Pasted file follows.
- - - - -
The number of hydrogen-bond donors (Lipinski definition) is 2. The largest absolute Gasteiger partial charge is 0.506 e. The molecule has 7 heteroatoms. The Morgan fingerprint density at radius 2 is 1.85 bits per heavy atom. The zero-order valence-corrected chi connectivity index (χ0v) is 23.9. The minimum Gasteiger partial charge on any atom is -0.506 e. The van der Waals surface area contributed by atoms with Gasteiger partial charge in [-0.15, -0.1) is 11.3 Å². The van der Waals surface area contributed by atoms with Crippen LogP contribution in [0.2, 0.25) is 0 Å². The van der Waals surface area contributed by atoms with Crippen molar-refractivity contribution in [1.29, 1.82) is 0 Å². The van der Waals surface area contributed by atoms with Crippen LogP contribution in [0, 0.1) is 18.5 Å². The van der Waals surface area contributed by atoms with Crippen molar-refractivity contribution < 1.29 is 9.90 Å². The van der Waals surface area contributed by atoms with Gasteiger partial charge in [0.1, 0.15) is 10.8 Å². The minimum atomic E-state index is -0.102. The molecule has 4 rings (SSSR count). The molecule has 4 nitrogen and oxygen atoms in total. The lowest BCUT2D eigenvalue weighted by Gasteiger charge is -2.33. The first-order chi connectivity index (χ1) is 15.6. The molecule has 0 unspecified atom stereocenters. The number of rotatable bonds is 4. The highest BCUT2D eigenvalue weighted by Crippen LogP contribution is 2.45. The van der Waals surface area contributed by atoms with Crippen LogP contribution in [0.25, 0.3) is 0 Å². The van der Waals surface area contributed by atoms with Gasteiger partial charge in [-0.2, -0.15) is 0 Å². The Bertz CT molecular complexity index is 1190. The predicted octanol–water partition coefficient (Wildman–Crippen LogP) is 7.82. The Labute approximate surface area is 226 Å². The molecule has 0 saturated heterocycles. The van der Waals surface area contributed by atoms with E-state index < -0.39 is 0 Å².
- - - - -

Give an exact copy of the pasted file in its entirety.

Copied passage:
The number of hydrogen-bond donors (Lipinski definition) is 2. The largest absolute Gasteiger partial charge is 0.506 e. The molecule has 7 heteroatoms. The Morgan fingerprint density at radius 2 is 1.85 bits per heavy atom. The zero-order valence-corrected chi connectivity index (χ0v) is 23.9. The minimum Gasteiger partial charge on any atom is -0.506 e. The van der Waals surface area contributed by atoms with Gasteiger partial charge in [-0.15, -0.1) is 11.3 Å². The van der Waals surface area contributed by atoms with Crippen LogP contribution in [0.2, 0.25) is 0 Å². The van der Waals surface area contributed by atoms with Crippen molar-refractivity contribution in [1.29, 1.82) is 0 Å². The van der Waals surface area contributed by atoms with Crippen LogP contribution in [0, 0.1) is 18.5 Å². The van der Waals surface area contributed by atoms with Crippen molar-refractivity contribution < 1.29 is 9.90 Å². The van der Waals surface area contributed by atoms with Gasteiger partial charge in [0.1, 0.15) is 10.8 Å². The minimum atomic E-state index is -0.102. The molecule has 4 rings (SSSR count). The molecule has 4 nitrogen and oxygen atoms in total. The lowest BCUT2D eigenvalue weighted by Gasteiger charge is -2.33. The first-order chi connectivity index (χ1) is 15.6. The molecule has 0 unspecified atom stereocenters. The number of rotatable bonds is 4. The highest BCUT2D eigenvalue weighted by Crippen LogP contribution is 2.45. The van der Waals surface area contributed by atoms with Crippen LogP contribution in [0.25, 0.3) is 0 Å². The van der Waals surface area contributed by atoms with Gasteiger partial charge in [-0.2, -0.15) is 0 Å². The Bertz CT molecular complexity index is 1190. The predicted octanol–water partition coefficient (Wildman–Crippen LogP) is 7.82. The Labute approximate surface area is 226 Å². The molecule has 0 saturated heterocycles. The van der Waals surface area contributed by atoms with E-state index < -0.39 is 0 Å².